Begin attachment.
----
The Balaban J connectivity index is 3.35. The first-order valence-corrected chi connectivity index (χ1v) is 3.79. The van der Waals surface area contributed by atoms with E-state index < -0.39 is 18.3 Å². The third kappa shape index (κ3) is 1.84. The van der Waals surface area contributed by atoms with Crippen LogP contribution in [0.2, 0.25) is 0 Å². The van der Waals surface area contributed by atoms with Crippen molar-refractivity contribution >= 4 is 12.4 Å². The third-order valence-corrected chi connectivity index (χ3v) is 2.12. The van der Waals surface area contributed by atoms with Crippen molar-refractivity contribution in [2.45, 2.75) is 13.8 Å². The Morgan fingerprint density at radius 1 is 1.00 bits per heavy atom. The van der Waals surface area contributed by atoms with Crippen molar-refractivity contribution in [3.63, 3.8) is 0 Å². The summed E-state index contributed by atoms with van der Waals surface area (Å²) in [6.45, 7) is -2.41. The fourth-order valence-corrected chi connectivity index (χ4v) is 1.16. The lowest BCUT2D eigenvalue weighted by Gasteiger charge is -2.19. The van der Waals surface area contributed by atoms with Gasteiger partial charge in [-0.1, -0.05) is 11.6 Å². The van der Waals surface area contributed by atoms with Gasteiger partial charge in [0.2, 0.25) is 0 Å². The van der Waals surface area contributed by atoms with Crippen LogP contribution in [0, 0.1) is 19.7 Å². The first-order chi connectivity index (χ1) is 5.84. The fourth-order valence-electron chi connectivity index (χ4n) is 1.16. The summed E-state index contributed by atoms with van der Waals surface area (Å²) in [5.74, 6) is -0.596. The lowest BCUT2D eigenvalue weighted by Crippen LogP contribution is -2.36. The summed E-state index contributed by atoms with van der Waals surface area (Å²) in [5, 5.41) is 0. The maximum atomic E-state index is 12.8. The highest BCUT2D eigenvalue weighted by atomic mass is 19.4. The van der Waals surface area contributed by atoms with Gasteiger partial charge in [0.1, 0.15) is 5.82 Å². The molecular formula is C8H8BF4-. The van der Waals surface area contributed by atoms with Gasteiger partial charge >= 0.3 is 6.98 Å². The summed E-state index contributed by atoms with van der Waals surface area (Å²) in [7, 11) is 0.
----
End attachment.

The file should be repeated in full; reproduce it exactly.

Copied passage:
The Balaban J connectivity index is 3.35. The first-order valence-corrected chi connectivity index (χ1v) is 3.79. The van der Waals surface area contributed by atoms with E-state index < -0.39 is 18.3 Å². The third kappa shape index (κ3) is 1.84. The van der Waals surface area contributed by atoms with Crippen LogP contribution in [0.2, 0.25) is 0 Å². The van der Waals surface area contributed by atoms with Crippen molar-refractivity contribution >= 4 is 12.4 Å². The third-order valence-corrected chi connectivity index (χ3v) is 2.12. The van der Waals surface area contributed by atoms with Crippen molar-refractivity contribution in [2.45, 2.75) is 13.8 Å². The Morgan fingerprint density at radius 1 is 1.00 bits per heavy atom. The van der Waals surface area contributed by atoms with Crippen molar-refractivity contribution in [3.63, 3.8) is 0 Å². The summed E-state index contributed by atoms with van der Waals surface area (Å²) in [6.45, 7) is -2.41. The fourth-order valence-corrected chi connectivity index (χ4v) is 1.16. The lowest BCUT2D eigenvalue weighted by Gasteiger charge is -2.19. The van der Waals surface area contributed by atoms with Gasteiger partial charge in [-0.1, -0.05) is 11.6 Å². The van der Waals surface area contributed by atoms with Gasteiger partial charge in [0.2, 0.25) is 0 Å². The van der Waals surface area contributed by atoms with Crippen LogP contribution in [0, 0.1) is 19.7 Å². The first-order chi connectivity index (χ1) is 5.84. The fourth-order valence-electron chi connectivity index (χ4n) is 1.16. The summed E-state index contributed by atoms with van der Waals surface area (Å²) in [5.74, 6) is -0.596. The lowest BCUT2D eigenvalue weighted by Crippen LogP contribution is -2.36. The summed E-state index contributed by atoms with van der Waals surface area (Å²) in [5, 5.41) is 0. The maximum atomic E-state index is 12.8. The highest BCUT2D eigenvalue weighted by atomic mass is 19.4. The van der Waals surface area contributed by atoms with Gasteiger partial charge in [0.1, 0.15) is 5.82 Å². The molecular formula is C8H8BF4-. The van der Waals surface area contributed by atoms with Gasteiger partial charge >= 0.3 is 6.98 Å². The summed E-state index contributed by atoms with van der Waals surface area (Å²) in [7, 11) is 0.